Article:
The only way to try and get it under control is to stop all food, thereby hopefully stopping the production of enzymes, and take pain medication. I myself have a permanent prescription for Vicodin, which I use very sparingly and carefully. I really hope they do not take Vicodin off the market as they discussed earlier last year. 

I didn't want to make the post depressing, after such a lovely party. I just felt like providing a little information, because people don't really understand when I sit there and don't eat, or maybe sip the broth from a bowl of soup as I did tonight.  Sometimes people think I don't eat on purpose, or I have an eating disorder. I don't deny that my eating has become "disordered." You can't know what it is like to fear almost every mouthful of food you eat, unless you suffer from something similar. I never really know which bite of food, which choice will bring on an attack. If the doctors don't know, how can I? I do pretty well to manage it I think. I became a vegetarian for two years to try and manage it, but then my doctor told me I was starving for protein. Vegetable protein is too hard for me to digest to really get enough. Here is a picture of me in April, when I had three attacks nearly in a row.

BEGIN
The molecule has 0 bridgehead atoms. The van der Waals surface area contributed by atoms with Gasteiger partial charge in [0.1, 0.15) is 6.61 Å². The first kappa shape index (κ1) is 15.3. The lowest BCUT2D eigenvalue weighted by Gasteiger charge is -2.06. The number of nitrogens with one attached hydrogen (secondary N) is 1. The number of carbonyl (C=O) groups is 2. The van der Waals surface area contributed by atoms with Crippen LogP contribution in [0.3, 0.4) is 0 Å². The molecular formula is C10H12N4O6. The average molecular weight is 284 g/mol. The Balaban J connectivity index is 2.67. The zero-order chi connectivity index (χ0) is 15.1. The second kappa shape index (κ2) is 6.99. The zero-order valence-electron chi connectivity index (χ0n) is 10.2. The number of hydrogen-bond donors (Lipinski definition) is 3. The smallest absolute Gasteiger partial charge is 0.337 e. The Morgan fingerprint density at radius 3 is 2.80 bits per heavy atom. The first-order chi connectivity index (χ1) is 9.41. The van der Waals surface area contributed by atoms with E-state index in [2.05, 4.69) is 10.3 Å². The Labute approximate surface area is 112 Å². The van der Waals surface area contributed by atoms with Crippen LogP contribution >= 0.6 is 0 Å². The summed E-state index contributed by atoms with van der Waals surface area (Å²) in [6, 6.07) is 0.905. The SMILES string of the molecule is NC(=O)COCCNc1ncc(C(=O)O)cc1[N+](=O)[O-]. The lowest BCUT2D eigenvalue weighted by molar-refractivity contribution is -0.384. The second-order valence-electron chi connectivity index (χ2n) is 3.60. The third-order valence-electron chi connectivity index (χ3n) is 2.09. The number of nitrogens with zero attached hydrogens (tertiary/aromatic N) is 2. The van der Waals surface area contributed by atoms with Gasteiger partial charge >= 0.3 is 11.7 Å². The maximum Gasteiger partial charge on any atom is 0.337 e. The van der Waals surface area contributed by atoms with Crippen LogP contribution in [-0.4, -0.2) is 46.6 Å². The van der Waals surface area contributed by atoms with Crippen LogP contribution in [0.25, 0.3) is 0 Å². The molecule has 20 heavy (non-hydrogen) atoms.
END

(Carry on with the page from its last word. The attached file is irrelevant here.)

I don't usually look like that. Generally I am much rounder. I admit I get to where sometimes I think that looks good. I have to fight that. I don't like looking tired or feeling tired from lack of food.

On another note, I feel bad that Mary didn't have a cake. If I had known, I would have baked some cupcakes for all. I'm sure she will have one on her actual birthday. 

It has been my longstanding belief that everyone deserves cake on their birthday. Maybe I will blog about all the special cakes I have baked some time. 

For now, I am hungry and kind of crabby, so thanks for listening. 

Have a beautiful Sunday, everyone!   (and sorry I had trouble with fonts in this post.)

1 comment:

  1. I don't why understand why God/Fate/Karma gives different people unique handicaps to deal with in Life. There must be some Purpose. Take care of yourself to the greatest extent possible. We all need you very, very much. Especially those People in the Future that will be waiting for the most incredible Nurse ever to exist.